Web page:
• Join over 1.2 million students every month
  • Accelerate your learning by 29%
  • Unlimited access from just £6.99 per month

Irish political leader and writer Gerry Adams.

Extracts from this document...

Introduction

Irish political leader and writer Gerry Adams was born October 6, 1948, in the Catholic area of West Belfast, Northern Ireland. His father was a labourer and member of the Irish Republican Army who was shot and imprisoned by British forces. His mother came from a family of prominent Irish revolutionaries and nationalists. Adams grew up as part of a working-class Catholic minority that suffered social and economic discrimination at the hands of a Protestant majority community. As a teenager, Adams worked as a bartender in Belfast. When the decline of local industries led to unemployment and civil strife. Adams soon became politically active; he joined Sinn Fein, an Irish nationalist political party, and involved himself in action committees that worked to solve problems of housing, unemployment and civil rights. Adams was imprisoned without trial for several years during the 1970s, and spent much of the decade either in jail or on the run. ...read more.

Middle

began to twist the focus. In 1983 Adams was elected as MP in West Belfast, which led to his promotion to Sinn Fein president. He was now in a position to lead "the republican project" in the direction he thought most appropriate. The electoral gains made by Sinn Fein frightened London and Dublin who saw dark days ahead for the main nationalist party, John Hume's SDLP. The Anglo-Irish Agreement of 1985 was seen as an attempt to secure the SDLP's position, but in 1988 Gerry Adams and John Hume were meeting in secret. Mr Hume became convinced republicans were serious about finding a political way forward and although the 1988 discussions ended amid recrimination, they began again soon afterwards and became public in 1993. In 1994 the "Hume-Adams process" eventually delivered the IRA ceasefire, which has since provided the relatively peaceful backdrop against which the Good Friday Agreement was brokered. Even more important was the vote on whether the party should take its seats in the Northern Ireland Assembly in the aftermath of the Good Friday Agreement in 1998. ...read more.

Conclusion

After reading his autobiography I began to see Gerry Adams as a man and not the untouchable political figure he is perceived as. I read passages in which he spoke of his genuine love for his country and his genuine hunger for his country's freedom. He spoke of his anger towards the British government as he watched friends and comrades die in the 1981 hunger strikes and the events, which led to him becoming involved with the republican cause. After much research into the man that is Gerry Adams I have found my opinion divided. Obviously I would like to believe him when he says he is not and never has been a member of the IRA, but common sense prevents me from doing so. The question I now ask myself is should it matter whether or not he was once involved with the IRA as now it is quite clear that he would prefer to take the political, peaceful route to a united Ireland. ...read more.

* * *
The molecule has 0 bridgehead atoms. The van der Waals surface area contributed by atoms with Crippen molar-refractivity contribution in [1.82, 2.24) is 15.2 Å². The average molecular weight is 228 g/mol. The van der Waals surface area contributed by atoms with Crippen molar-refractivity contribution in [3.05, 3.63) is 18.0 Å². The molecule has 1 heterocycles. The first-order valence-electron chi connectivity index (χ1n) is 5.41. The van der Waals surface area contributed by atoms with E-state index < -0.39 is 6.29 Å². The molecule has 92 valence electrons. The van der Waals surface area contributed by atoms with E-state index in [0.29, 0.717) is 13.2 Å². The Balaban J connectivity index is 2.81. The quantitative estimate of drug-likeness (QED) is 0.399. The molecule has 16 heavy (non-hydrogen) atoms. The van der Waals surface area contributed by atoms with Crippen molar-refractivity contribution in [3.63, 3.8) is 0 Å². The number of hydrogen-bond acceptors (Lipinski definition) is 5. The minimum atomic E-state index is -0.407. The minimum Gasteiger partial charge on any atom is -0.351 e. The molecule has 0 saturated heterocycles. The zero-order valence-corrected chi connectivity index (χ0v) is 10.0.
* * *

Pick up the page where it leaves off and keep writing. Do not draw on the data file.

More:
The above preview is unformatted text

This student written piece of work is one of many that can be found in our GCSE Northern Ireland 1965-85 section.

Found what you're looking for?

  • Start learning 29% faster today
  • 150,000+ documents available
  • Just £6.99 a month

Not the one? Search for your essay title...
  • Join over 1.2 million students every month
  • Accelerate your learning by 29%
  • Unlimited access from just £6.99 per month

See related essaysSee related essays

Related GCSE Northern Ireland 1965-85 essays

  1. The Irish Question

    It is however very different in that there is a much greater emphasis on the enhanced relationship between Britain and Ireland (See points 1,2 & 3 Source C). It also gives the people of Ireland a much greater say in the future of their country.

  2. The Real IRA

    According to Martin O'Neill, in a publishing in Managing Service Quality, the market share of the tourism industry is growing and Ireland is not going to be able to profit from this growth. Over the years of violence in the region, Ireland has suffered a death of inward investment, no product development nor training in the service industry.

  1. How Effectively did Irish Catholic and Nationalist Leaders advance their Cause in the years ...

    In 1844, O'Connell was arrested for language judged to be an incitement to violence. His time in prison left him sapped and demoralised. Over the next two years, O'Connell's apparent weakness was coupled with arguments within the Repeal movement, and Peel's continuing policy of combating Repeal with concessions, such as

  2. The Irish Question

    Nationalists also try to use the Irish language as much as they can in street signs, schools and names they also tend to watch Southern broadcast television channels such as RTE. Overall the Moderate Nationalists are predominantly Protestant and set out to achieve their aims by peaceful methods.

  1. Northern Irelandsince c.1960 - questions and answers

    The civil rights movement was also supported by Protestants who were also being discriminated towards however many of them opposed this as they believed this would benefit the Catholics far more than them. 2. How did Protestant politicians explain the social, economic and political differences between Catholic and Protestant?

  2. The History of Conflict in Ireland.

    Who do you represent? OK, you've got 16 percent of the vote in the last election, but there are three other parties with larger votes. We don't have to take you seriously." So, it is in their interest to be separate from the IRA, but not to disown the IRA.

  • Over 160,000 pieces
    of student written work
  • Annotated by
    experienced teachers
  • Ideas and feedback to
    improve your own work